Despite notable advancements and progress made by many countries in reducing child mortality rates, millions of children continue to lose their lives before turning five. Large disparities in health outcomes for children remain, with a disproportionate burden of death and disease in low- and middle-income countries.
Photo by United Nations World Food Programme (WFP).
What are the top causes of death in children under 5?
The primary causes of mortality for children under 5 years of age are varied.
- The top causes include pneumonia, diarrhea, measles, malaria, and malnutrition.
- In regions such as sub-Saharan Africa, lower respiratory infections (LRIs), diarrheal diseases, and malaria are particularly prominent as causes for disease burden for children under 5 years of age.
Although various straightforward and cost-effective prevention and treatment measures are available, accessing them remains a challenge for those children who need them the most. Our evaluation projects, such as the Salud Mesoamérica Initiative evaluation, strive to measure progress towards closing gaps in intervention coverage and the effective delivery of health care services.
What is the double burden of malnutrition?
Two prominent child health issues carry different consequences across the globe. These two issues in combination are known as the double burden of malnutrition:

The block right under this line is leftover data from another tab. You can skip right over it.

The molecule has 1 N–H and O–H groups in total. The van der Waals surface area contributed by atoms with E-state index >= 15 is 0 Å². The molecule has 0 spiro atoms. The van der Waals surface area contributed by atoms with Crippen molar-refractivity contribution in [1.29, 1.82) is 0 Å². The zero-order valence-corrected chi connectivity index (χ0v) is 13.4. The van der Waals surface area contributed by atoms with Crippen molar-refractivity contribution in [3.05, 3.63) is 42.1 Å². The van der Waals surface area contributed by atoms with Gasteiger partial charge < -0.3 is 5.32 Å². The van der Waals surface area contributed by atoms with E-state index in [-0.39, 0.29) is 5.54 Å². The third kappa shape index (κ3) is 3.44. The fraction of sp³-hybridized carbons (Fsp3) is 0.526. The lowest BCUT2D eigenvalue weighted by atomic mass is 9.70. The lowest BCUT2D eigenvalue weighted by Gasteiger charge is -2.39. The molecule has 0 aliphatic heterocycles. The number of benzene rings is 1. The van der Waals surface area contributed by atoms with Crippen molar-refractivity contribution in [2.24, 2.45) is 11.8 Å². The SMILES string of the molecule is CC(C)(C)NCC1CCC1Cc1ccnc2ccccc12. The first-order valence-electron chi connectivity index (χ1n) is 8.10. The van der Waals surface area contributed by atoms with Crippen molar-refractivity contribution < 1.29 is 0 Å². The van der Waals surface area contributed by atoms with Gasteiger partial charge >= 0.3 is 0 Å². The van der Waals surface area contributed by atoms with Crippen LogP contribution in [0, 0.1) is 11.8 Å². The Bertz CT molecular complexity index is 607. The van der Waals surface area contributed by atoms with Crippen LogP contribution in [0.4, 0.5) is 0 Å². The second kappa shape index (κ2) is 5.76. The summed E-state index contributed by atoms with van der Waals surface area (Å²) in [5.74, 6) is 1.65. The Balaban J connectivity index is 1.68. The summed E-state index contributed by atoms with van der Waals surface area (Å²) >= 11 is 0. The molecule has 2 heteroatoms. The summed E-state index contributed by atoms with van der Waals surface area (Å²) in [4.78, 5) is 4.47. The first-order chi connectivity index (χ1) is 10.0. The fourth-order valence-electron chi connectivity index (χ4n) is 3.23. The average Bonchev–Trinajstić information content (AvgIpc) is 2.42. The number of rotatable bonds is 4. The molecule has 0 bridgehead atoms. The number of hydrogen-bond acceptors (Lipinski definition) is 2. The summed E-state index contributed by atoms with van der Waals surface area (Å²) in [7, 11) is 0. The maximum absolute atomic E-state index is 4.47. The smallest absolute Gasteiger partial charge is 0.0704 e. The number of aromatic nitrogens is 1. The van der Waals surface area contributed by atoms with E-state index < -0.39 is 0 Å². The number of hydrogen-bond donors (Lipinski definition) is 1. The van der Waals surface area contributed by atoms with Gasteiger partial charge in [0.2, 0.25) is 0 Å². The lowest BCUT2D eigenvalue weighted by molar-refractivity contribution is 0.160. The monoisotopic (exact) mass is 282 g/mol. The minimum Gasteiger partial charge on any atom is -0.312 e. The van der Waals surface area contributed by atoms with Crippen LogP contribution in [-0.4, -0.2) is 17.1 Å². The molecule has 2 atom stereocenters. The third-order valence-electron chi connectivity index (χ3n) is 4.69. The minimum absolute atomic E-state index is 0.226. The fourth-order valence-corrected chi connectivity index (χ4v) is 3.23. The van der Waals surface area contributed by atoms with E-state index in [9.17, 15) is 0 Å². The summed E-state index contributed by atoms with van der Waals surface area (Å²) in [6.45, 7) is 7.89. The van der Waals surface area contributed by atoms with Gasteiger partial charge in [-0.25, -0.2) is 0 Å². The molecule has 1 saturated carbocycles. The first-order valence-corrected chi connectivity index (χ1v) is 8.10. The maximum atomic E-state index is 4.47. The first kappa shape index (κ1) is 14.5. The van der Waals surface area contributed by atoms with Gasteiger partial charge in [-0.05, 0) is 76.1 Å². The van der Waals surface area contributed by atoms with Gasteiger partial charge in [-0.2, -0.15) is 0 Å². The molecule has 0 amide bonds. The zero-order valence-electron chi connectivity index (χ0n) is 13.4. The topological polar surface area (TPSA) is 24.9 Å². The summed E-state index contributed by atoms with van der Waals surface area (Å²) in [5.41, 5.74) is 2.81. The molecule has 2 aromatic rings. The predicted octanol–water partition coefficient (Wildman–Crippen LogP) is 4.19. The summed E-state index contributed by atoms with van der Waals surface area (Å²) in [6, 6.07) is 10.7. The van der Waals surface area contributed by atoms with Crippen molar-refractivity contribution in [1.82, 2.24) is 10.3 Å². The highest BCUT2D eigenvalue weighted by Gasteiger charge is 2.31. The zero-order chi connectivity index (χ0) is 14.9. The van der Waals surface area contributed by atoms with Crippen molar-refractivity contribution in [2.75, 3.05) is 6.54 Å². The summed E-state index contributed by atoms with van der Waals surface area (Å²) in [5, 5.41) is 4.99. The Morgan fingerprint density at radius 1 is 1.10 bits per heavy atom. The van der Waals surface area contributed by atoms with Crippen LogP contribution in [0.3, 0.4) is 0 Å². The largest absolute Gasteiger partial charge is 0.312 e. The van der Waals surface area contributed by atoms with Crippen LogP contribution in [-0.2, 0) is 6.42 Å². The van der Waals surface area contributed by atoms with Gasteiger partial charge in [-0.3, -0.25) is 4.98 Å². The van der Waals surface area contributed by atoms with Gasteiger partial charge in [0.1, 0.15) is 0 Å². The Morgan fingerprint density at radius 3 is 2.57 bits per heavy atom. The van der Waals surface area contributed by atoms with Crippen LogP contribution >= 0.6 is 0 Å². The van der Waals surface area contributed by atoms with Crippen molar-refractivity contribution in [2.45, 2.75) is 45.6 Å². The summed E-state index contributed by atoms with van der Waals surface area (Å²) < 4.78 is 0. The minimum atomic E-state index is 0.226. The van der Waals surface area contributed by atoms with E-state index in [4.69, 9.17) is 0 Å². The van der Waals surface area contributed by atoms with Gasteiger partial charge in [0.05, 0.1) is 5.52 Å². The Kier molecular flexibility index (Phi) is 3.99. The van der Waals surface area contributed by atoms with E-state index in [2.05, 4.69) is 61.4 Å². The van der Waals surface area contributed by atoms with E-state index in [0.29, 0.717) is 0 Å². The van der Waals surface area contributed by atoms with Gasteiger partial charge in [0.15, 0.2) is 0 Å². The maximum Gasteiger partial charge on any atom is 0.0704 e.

1) Child growth failure (CGF) includes wasting, stunting, and being underweight.
- Wasting refers to children under 5 years old who are too thin for their height, which can result from several factors such as rapid weight loss or difficulties gaining weight. Wasting has resulted in 79.2 million years of life lost (YLLs) in 2019. 7.41% of children less than five suffered from wasting worldwide in 2020.
- Stunting refers to children under 5 years old who are too short for their weight. Worldwide in 2020, 24.1% of children less than five were stunted.
2) Overweight prevalence is the second piece of the double burden of malnutrition.
The double burden of these health issues are relevant for global health policymakers and public health agencies in overcoming child health challenges, particularly in countries highly affected.
Of those, about 35.7 million were severely underweight and 9.51 million were extremely underweight. The good news is that as health coverage increases, the incidence of child growth failure decreases.
The prevalence of overweight children increased from 5.2% in 2000 to 6.0% of children aged under 5 years in 2017. While undernutrition has been the most common form of malnutrition in low- and middle-income countries, as populations increase, urbanize, and experience economic growth, young children becoming overweight is an emerging problem.
In 2021, about 500,000 infants were born with this disease, with 79% of them in sub-Saharan Africa. Globally, sickle cell anemia is the 12th highest cause of mortality for children under five, highlighting the urgent need for universal newborn screening systems and increased access to sickle cell disease treatment.